Most vegetable gardeners that live within city limits, like myself, rely on city water for watering the vegetable garden when there isn't much rain.

Even with the use of rain barrels and other systems for capturing rain water, city water may need to be used when those systems run dry.

But using city water for watering the vegetable garden might have some undesirable effects on plants and the soil.

If you use city water to water your vegetable garden, here are a few things you may want to consider before doing so.

Is City Water Bad for Vegetable Gardens and Soil?

It is widely known that cities add chlorine and fluoride to the public drinking water for sanitation reasons.

While this is essential for keeping the water supply safe and healthy for us to drink it isn't so safe for our vegetables.

Chlorine and chloramine are thought to be harmful to beneficial microbes living in the soil and fluoride really doesn't help our plants much either.

Chloramine, which is chlorine and ammonia mixed together, is said to kill yeast when trying to bake bread using water with it. The water must be filtered in order for the bread to rise correctly.

This can be especially bad when using city water for brewing compost tea or worm tea. The whole point of brewing these organic teas is to condition the soil and add beneficial microbes.

If the chemicals in the city water are killing those microbes you have just made the tea somewhat ineffective.

Don't go into a panic about using city water, it won't kill your vegetable garden. All plants need water to be able to take up nutrients and survive, and using city water is better than using nothing.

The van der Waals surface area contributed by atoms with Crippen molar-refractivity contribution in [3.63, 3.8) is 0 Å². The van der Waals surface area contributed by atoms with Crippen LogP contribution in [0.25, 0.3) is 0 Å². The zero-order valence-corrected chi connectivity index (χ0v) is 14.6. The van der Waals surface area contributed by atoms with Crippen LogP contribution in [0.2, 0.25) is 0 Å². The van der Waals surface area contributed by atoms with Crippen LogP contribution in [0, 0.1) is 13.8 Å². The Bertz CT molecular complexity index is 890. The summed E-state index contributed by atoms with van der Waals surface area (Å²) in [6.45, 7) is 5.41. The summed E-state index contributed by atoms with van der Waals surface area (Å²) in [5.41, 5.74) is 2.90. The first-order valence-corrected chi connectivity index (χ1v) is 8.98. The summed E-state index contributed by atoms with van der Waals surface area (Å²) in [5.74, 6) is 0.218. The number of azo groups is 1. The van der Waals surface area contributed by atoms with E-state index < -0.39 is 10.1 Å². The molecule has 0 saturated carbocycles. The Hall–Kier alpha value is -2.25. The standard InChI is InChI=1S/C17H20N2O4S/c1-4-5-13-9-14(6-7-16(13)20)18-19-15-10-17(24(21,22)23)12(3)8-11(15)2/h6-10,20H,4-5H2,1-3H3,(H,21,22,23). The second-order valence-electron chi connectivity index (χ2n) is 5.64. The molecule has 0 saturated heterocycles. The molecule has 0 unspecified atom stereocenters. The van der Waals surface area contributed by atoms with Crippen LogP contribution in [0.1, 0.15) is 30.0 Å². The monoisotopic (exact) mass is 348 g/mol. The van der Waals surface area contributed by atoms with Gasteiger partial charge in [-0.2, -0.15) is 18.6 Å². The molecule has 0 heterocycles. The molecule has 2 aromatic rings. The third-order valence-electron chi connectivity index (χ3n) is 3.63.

In my opinion, plants seemed to have lush growth, deeper colors, and produce better when watered with rain water over city water. The vegetable garden always seems to look better after a slow drizzly day of rain.

Some gardeners say they see no difference in using captured rain water and using solely city water, so it all lies within the beholder.

If you want to keep your gardening water supply chemical-free there are a few things you can do to reduce, or eliminate, the chemicals found in tap water.

Eliminating Chlorine In City Water

The easiest way to get rid of any chlorine problems is by not using it as much as possible. Install one or two rain barrels around your home and use the captured rain water.

You could also have a well dug on your property for watering the vegetable garden and washing cars.

Although it can be a large one-time investment monetarily, a well can end up saving you money on the water bill for the long term.

A quick and easy solution is allowing the city water to sit for a period before using it in the vegetable garden. Chlorine and fluoride will evaporate when left sitting for at least a day.

Allow City Water To Sit for 24 Hours So Chlorine Evaporates
Fill up a few five gallon buckets and let them sit overnight then use the water the following day to water your vegetables. The chlorine will evaporate leaving you with fresh, chlorine-free water.

Try to avoid leaving the water-filled buckets out for too long if you have problems with mosquitos in your area.

Water that is left standing for too long can be breeding grounds for mosquitoes.

Covering the buckets is not recommended because this inhibits the evaporation of the chemicals.

Using City Water or Rain Water

The next time you grab the water hose to water your vegetables take a minute to think about the possible chemicals in your water supply.

You might not be necessarily be damaging your plants, but you could improve your garden and your soil but taking a few steps to improve the quality of the water you use.